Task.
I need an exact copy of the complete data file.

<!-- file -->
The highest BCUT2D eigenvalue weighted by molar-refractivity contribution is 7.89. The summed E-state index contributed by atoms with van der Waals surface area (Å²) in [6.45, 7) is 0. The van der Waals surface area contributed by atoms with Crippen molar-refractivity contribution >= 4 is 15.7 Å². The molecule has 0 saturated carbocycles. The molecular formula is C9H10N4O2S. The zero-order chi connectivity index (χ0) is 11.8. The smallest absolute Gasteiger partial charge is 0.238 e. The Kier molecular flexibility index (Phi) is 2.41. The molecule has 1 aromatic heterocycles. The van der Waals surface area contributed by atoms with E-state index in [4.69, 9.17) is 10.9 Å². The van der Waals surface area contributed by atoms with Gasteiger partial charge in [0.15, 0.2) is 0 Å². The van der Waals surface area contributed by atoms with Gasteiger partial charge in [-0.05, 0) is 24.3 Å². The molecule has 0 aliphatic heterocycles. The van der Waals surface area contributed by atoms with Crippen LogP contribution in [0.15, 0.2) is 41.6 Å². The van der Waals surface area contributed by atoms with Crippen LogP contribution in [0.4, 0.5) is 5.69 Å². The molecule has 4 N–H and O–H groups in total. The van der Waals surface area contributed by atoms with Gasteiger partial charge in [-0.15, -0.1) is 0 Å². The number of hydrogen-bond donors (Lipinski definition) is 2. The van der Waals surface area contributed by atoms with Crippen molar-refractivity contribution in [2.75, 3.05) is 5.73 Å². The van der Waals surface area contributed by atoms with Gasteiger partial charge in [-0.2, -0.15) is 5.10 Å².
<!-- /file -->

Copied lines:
The highest BCUT2D eigenvalue weighted by molar-refractivity contribution is 7.89. The summed E-state index contributed by atoms with van der Waals surface area (Å²) in [6.45, 7) is 0. The van der Waals surface area contributed by atoms with Crippen molar-refractivity contribution >= 4 is 15.7 Å². The molecule has 0 saturated carbocycles. The molecular formula is C9H10N4O2S. The zero-order chi connectivity index (χ0) is 11.8. The smallest absolute Gasteiger partial charge is 0.238 e. The Kier molecular flexibility index (Phi) is 2.41. The molecule has 1 aromatic heterocycles. The van der Waals surface area contributed by atoms with E-state index in [4.69, 9.17) is 10.9 Å². The van der Waals surface area contributed by atoms with Gasteiger partial charge in [0.15, 0.2) is 0 Å². The van der Waals surface area contributed by atoms with Gasteiger partial charge in [-0.05, 0) is 24.3 Å². The molecule has 0 aliphatic heterocycles. The van der Waals surface area contributed by atoms with Crippen LogP contribution in [0.15, 0.2) is 41.6 Å². The van der Waals surface area contributed by atoms with Crippen LogP contribution in [0.4, 0.5) is 5.69 Å². The molecule has 4 N–H and O–H groups in total. The van der Waals surface area contributed by atoms with Gasteiger partial charge in [-0.15, -0.1) is 0 Å². The number of hydrogen-bond donors (Lipinski definition) is 2. The van der Waals surface area contributed by atoms with Crippen molar-refractivity contribution in [2.75, 3.05) is 5.73 Å². The van der Waals surface area contributed by atoms with Gasteiger partial charge in [-0.2, -0.15) is 5.10 Å².